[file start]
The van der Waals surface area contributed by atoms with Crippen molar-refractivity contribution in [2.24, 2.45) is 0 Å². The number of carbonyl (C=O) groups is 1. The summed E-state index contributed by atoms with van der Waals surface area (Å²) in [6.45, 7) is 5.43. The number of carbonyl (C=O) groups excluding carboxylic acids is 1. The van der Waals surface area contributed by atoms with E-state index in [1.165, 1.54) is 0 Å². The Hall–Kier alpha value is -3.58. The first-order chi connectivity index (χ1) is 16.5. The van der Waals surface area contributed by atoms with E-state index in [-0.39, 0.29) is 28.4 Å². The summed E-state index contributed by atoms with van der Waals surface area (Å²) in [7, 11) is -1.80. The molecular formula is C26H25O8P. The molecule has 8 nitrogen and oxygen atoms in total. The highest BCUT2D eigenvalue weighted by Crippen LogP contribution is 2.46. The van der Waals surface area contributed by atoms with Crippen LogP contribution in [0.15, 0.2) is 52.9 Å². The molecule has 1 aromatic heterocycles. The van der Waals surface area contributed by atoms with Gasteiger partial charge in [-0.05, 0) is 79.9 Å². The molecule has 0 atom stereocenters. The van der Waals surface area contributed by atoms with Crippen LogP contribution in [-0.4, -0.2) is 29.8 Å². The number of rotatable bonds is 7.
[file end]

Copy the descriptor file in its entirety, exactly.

The van der Waals surface area contributed by atoms with Crippen molar-refractivity contribution in [2.24, 2.45) is 0 Å². The number of carbonyl (C=O) groups is 1. The summed E-state index contributed by atoms with van der Waals surface area (Å²) in [6.45, 7) is 5.43. The number of carbonyl (C=O) groups excluding carboxylic acids is 1. The van der Waals surface area contributed by atoms with E-state index in [1.165, 1.54) is 0 Å². The Hall–Kier alpha value is -3.58. The first-order chi connectivity index (χ1) is 16.5. The van der Waals surface area contributed by atoms with E-state index in [-0.39, 0.29) is 28.4 Å². The summed E-state index contributed by atoms with van der Waals surface area (Å²) in [7, 11) is -1.80. The molecular formula is C26H25O8P. The molecule has 8 nitrogen and oxygen atoms in total. The highest BCUT2D eigenvalue weighted by Crippen LogP contribution is 2.46. The van der Waals surface area contributed by atoms with Crippen LogP contribution in [0.15, 0.2) is 52.9 Å². The molecule has 1 aromatic heterocycles. The van der Waals surface area contributed by atoms with Gasteiger partial charge in [-0.05, 0) is 79.9 Å². The molecule has 0 atom stereocenters. The van der Waals surface area contributed by atoms with Crippen LogP contribution in [-0.4, -0.2) is 29.8 Å². The number of rotatable bonds is 7.